Complaint. If the defendant response, try to work out a solution. If you work out a
   solution, you may not need to file the lawsuit or pay the $252 filing fee; you may get
   everything you want, or even enough of what you want, to make filing the law suit
   unnecessary.
    If the defendant does not reply within 40 days, you may ask the court to enter a
default judgment against the defendant.
   If the defendant responds, and you are not able to work out an agreement, and you
   want to continue the law suit, you will need to complete the following steps.
    File the case with the Clerk of Court (the original Summons, the Complaint, and the
   Affidavit of Service). This will cost $252, unless you are at a certain level of poverty,
   in which case you may complete a document to ask the court to let you file for free.
   The document is called an Affiavit of Informa Pauperis.
    Watch your mail for a “Notice of Judicial Assignment.” This will tell you the name
   of your judge. Call the judge’s clerk to ask how the judge will handle the case. Some
   judges will send both parties a “scheduling order” telling you timelines for doing
   certain tasks. Other judges will wait for you to ask for a court date.
    If the judge sends out a schedlign order, be prepared to comply with the order. If the
   judge waits for you to set a court date, you will need to complete a “Notice of
   Hearing” and then serve it upon the defendant. (This service may be by mail, but it
   still must be done by someone other than you, and you will need another Affidavit of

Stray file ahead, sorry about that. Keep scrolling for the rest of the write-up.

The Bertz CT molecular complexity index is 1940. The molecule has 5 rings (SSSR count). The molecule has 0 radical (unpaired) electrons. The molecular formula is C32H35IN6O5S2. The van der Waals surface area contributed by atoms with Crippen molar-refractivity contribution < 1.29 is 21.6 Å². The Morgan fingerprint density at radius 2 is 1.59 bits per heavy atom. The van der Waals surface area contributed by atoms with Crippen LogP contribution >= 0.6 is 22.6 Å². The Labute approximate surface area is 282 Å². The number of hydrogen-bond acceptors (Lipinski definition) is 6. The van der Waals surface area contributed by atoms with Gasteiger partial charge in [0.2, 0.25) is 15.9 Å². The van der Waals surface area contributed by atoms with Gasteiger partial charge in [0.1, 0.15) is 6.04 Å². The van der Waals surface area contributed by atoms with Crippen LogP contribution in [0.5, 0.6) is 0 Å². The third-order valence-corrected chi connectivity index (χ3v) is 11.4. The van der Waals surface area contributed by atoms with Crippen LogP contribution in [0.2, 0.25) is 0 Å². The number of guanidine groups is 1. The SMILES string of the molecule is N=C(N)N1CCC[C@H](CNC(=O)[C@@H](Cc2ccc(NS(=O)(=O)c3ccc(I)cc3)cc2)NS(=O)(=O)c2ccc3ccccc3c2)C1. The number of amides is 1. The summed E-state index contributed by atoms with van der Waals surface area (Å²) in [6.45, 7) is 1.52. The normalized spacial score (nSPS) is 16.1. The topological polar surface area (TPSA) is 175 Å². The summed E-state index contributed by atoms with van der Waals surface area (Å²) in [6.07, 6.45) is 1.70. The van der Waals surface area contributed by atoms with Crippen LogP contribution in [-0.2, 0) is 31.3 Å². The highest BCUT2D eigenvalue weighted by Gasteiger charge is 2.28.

Service to give to the court.)
   In either event, the judge will eventually give you and the other defendant deadlines
   for the following tasks:
   o Sending requests for information to each other, called “Discovery.” Discovery
     takes the form of “Interrogatories,” “Requests for Production of Documents” and
     “Requests for Admissions.” For help on these forms, you may consult the “Rules
     of Civil Procedure” available at any law library or online at www.mncourts.gov.
   o Answering the other party’s request for information (usually between 30 and 45
     days from when you receive it.)
   o Giving each other a complete list of all witnesses you will be asking to testify.
   o Preparing any pre-hearing “motions” (or requests to the court), including Motions
     to Dismiss and Motions for Summary Judgment. For help on these forms, you
     may consult the Rules of Civil Procedure available at any law library or online at
     www.mncourts.gov.
   o Telling the court how much time you think you need to give your testimony, call
     your witnesses, and present any other evidence (such as exhibits). To understand
     what you may present as “evidence” in a courtroom, you may consult the “Rules
     of Evidence” available at any law library or online at www.mncourts.gov.
     Prepare your evidence carefully for the trial. You will not have a nother chance to present
all your evidence. You must bring everything you want the judge to consider to this hearing,
including witnesses and exhibits.
    Prepare your arguments carefully for the trial. This is usually your only chance to tell the
judge why the law supports your request and why the judge should give you the relief you want.